The year was 1983.
A 4-year old child had just been diagnosed with a genetic disease, and the hearts of his parents flooded with anguish. In despair, they turned to the late Lubavitcher Rebbe -- whose 'Yahrzeit' and day of passing falls tonight and tomorrow -- and asked for a blessing for their son. The Rebbe's response did not tarry: "I will pray for your son at the gravesite of my father in law," was the Rebbe's reply.
A few months elapsed, and the genetic disease of this 4-year old boy destabilized and deteriorated. In fact, the doctors were now suggesting that their son subscribes to a daily dosage of medication for... life! So his parents wrote back to the Rebbe asking for yet another blessing. The Rebbe -- whose mailbox was inundated with close to one thousand letters daily from Jews worldwide -- took the time to respond to these anxious parents and wrote back: "I already promised you: I will pray for your son at the gravesite of my father in law," the Rebbe reassured them.
Sure enough, the four-year old boy's condition stabilized, and Baruch Hashem, blessed be God, this boy today lives in Scottsdale, Arizona, happily married with eight children, and he leads a healthy life, without any medical hiccups.
You see, I know that child quite well. For that child, is me.
What moves me most about my personal story, is not necessarily the Rebbe's blessing of healing that was fulfilled, although it surely deserves recognition and praise. What moves me most is not even the Rebbe's unconditional attention and care toward a family in despair, although that too is a noble reason to celebrate the Rebbe's leadership and holiness. What moves me most, is that although a few months had gone by, the Rebbe never forgot me, that 4-year old child and my medical condition, and he reassured my family with his gentle, warm, and unforgettable words, "I already promised you that I will pray." In other words: "Don't worry. I haven't forgotten you. Your dear son continues to be in my prayers."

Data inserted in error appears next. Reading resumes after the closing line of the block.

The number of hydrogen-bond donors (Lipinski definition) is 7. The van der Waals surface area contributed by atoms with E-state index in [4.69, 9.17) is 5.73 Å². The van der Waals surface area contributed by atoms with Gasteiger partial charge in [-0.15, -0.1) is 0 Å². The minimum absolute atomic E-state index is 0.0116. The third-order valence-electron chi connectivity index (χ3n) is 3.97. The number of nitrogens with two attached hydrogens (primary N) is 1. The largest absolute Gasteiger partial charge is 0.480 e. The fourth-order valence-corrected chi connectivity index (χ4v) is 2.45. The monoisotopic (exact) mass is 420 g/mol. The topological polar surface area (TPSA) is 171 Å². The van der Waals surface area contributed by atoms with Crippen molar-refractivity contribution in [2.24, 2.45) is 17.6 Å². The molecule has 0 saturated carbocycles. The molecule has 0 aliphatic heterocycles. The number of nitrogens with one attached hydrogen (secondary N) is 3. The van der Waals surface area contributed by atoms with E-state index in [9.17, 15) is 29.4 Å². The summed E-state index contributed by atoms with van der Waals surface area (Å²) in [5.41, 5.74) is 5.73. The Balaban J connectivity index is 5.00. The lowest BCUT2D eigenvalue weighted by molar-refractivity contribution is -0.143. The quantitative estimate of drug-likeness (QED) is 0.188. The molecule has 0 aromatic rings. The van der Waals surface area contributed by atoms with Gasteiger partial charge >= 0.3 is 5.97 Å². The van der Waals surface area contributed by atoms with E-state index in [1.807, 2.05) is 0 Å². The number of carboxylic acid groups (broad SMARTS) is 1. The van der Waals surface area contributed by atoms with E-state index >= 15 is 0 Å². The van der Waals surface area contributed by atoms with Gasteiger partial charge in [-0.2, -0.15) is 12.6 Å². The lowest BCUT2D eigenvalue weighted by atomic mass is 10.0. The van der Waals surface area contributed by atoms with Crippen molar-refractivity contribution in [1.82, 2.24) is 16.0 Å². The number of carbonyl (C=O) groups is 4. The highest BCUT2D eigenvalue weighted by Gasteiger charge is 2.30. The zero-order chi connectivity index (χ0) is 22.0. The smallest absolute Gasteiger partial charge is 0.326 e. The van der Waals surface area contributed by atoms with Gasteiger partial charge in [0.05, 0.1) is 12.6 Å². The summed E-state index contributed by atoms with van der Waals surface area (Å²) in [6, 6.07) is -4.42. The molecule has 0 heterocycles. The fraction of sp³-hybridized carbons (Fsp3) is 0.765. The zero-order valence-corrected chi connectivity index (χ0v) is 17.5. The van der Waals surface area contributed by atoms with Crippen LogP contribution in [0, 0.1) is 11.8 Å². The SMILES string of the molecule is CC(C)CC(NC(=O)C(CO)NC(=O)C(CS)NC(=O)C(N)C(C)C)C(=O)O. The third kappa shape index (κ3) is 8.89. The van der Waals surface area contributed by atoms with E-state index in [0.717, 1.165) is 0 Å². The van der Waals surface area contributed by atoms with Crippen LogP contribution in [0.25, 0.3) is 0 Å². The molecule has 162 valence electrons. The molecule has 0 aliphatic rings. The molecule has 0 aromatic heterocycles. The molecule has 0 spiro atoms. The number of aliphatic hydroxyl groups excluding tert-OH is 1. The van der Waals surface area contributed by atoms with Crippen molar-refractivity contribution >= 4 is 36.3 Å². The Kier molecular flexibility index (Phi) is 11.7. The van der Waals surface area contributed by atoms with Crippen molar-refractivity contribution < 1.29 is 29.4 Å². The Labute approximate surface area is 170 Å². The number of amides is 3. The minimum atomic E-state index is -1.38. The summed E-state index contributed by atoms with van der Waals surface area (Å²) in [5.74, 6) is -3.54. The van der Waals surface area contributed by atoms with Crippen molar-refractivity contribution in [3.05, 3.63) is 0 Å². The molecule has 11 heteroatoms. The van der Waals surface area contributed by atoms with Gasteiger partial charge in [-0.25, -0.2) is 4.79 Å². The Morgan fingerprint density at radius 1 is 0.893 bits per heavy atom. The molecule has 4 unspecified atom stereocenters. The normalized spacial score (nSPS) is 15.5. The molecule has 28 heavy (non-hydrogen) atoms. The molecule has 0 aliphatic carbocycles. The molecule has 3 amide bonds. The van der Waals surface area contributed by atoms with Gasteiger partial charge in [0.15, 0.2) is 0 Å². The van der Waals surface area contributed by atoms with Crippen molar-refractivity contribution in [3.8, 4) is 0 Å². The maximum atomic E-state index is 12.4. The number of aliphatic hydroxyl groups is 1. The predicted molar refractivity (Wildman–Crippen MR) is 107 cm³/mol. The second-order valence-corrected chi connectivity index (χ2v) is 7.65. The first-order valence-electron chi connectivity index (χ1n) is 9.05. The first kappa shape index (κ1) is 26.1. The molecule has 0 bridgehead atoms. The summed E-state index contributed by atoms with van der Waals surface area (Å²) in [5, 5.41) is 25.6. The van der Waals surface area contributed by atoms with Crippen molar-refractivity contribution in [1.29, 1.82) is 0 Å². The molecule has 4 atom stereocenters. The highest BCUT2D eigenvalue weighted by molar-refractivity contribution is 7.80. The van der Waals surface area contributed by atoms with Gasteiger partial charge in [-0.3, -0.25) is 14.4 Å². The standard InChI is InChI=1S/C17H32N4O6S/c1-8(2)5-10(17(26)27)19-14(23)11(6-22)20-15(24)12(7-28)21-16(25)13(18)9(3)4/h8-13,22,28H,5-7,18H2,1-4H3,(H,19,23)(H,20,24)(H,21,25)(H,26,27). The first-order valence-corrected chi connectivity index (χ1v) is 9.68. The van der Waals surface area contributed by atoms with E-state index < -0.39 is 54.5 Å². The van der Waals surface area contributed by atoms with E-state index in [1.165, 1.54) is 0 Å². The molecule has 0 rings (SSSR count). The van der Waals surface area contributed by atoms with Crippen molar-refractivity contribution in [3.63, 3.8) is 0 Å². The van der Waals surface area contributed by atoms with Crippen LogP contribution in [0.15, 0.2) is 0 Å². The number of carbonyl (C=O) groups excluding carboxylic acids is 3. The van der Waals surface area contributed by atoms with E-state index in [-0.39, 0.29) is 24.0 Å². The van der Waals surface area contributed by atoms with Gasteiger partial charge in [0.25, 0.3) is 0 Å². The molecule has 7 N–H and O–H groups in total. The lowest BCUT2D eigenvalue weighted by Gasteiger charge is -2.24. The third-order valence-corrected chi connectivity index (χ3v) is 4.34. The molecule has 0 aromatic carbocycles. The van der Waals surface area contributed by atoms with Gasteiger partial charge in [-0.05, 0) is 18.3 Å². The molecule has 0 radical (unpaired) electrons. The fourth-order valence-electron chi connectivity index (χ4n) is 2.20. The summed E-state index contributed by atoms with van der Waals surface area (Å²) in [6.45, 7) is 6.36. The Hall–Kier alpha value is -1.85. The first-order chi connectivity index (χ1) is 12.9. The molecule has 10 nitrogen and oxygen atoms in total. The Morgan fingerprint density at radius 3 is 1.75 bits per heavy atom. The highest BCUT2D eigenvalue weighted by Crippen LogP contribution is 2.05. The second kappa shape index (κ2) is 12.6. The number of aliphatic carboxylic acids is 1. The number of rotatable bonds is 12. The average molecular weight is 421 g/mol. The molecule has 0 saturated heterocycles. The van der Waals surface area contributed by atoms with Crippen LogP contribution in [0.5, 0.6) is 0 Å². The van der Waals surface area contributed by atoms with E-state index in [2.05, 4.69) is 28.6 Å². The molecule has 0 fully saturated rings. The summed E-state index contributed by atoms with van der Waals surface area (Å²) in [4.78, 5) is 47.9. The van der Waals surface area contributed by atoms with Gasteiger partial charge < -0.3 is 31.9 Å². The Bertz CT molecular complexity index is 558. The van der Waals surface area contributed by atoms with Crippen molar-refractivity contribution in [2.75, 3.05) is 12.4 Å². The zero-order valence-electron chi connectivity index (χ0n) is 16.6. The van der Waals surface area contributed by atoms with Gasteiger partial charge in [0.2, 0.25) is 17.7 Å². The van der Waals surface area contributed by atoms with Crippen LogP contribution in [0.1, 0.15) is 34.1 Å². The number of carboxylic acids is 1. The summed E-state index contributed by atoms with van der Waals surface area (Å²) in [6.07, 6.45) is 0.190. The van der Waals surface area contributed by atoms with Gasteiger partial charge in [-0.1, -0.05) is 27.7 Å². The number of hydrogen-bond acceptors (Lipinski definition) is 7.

This personal story speaks to the unparalleled leader the Rebbe was to us, to the Jewish people, and to humanity. He may have been a man of the world, whose advice was sought by presidents of nations and chairmen of corporations. He may have broken the Guinness book's record for the amount of letters received daily from Jews and non-Jews alike all around the globe. He may have witnessed, and yes, felt, the pain and tears of thousands of visitors who confided in him their deepest secrets. But the Rebbe never forgot the lonely cry of a single child and his parents.
We live in a broken world. Many face daunting challenges. Others, carry deep ache and hurt. As we commemorate the 21st Yahrzeit of the Lubavitcher Rebbe of blessed memory, may I suggest that we too learn from his ever-living and forever-relevant model. May we enhance and unleash the sensitivity of our hearts and reach out to at least one person in need. And may this Rebbe-like approach to each and every individual, create a ripple-effect of true care and unconditional love in all of our dealings, with all of our encounters, through all of our actions.
The Rebbe's attention to my cry changed my life. Without a doubt, the attention that we will devote -- in the Rebbe's honor -- to someone else's cry, will also change other lives, heal our world, and carry on the Rebbe's shining legacy, for eternity.